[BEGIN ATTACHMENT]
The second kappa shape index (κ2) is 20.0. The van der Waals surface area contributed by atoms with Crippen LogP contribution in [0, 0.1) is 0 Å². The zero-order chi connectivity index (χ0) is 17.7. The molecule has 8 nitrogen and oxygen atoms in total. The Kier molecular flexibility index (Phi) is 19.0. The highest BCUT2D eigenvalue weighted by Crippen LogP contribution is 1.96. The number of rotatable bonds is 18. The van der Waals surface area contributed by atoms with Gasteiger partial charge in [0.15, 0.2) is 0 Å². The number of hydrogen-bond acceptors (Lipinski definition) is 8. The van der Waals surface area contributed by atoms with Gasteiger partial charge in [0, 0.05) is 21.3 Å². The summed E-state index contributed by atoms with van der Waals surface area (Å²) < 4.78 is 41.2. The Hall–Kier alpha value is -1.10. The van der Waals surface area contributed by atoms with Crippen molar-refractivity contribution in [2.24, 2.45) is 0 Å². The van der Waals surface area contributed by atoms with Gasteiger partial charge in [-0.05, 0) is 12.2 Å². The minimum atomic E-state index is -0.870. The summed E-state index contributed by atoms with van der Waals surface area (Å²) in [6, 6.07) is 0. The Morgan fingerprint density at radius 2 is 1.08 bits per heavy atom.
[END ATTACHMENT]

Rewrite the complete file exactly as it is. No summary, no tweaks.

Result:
The second kappa shape index (κ2) is 20.0. The van der Waals surface area contributed by atoms with Crippen LogP contribution in [0, 0.1) is 0 Å². The zero-order chi connectivity index (χ0) is 17.7. The molecule has 8 nitrogen and oxygen atoms in total. The Kier molecular flexibility index (Phi) is 19.0. The highest BCUT2D eigenvalue weighted by Crippen LogP contribution is 1.96. The number of rotatable bonds is 18. The van der Waals surface area contributed by atoms with Gasteiger partial charge in [0.15, 0.2) is 0 Å². The number of hydrogen-bond acceptors (Lipinski definition) is 8. The van der Waals surface area contributed by atoms with Gasteiger partial charge in [0, 0.05) is 21.3 Å². The summed E-state index contributed by atoms with van der Waals surface area (Å²) < 4.78 is 41.2. The Hall–Kier alpha value is -1.10. The van der Waals surface area contributed by atoms with Crippen molar-refractivity contribution in [2.24, 2.45) is 0 Å². The van der Waals surface area contributed by atoms with Gasteiger partial charge in [-0.05, 0) is 12.2 Å². The minimum atomic E-state index is -0.870. The summed E-state index contributed by atoms with van der Waals surface area (Å²) in [6, 6.07) is 0. The Morgan fingerprint density at radius 2 is 1.08 bits per heavy atom.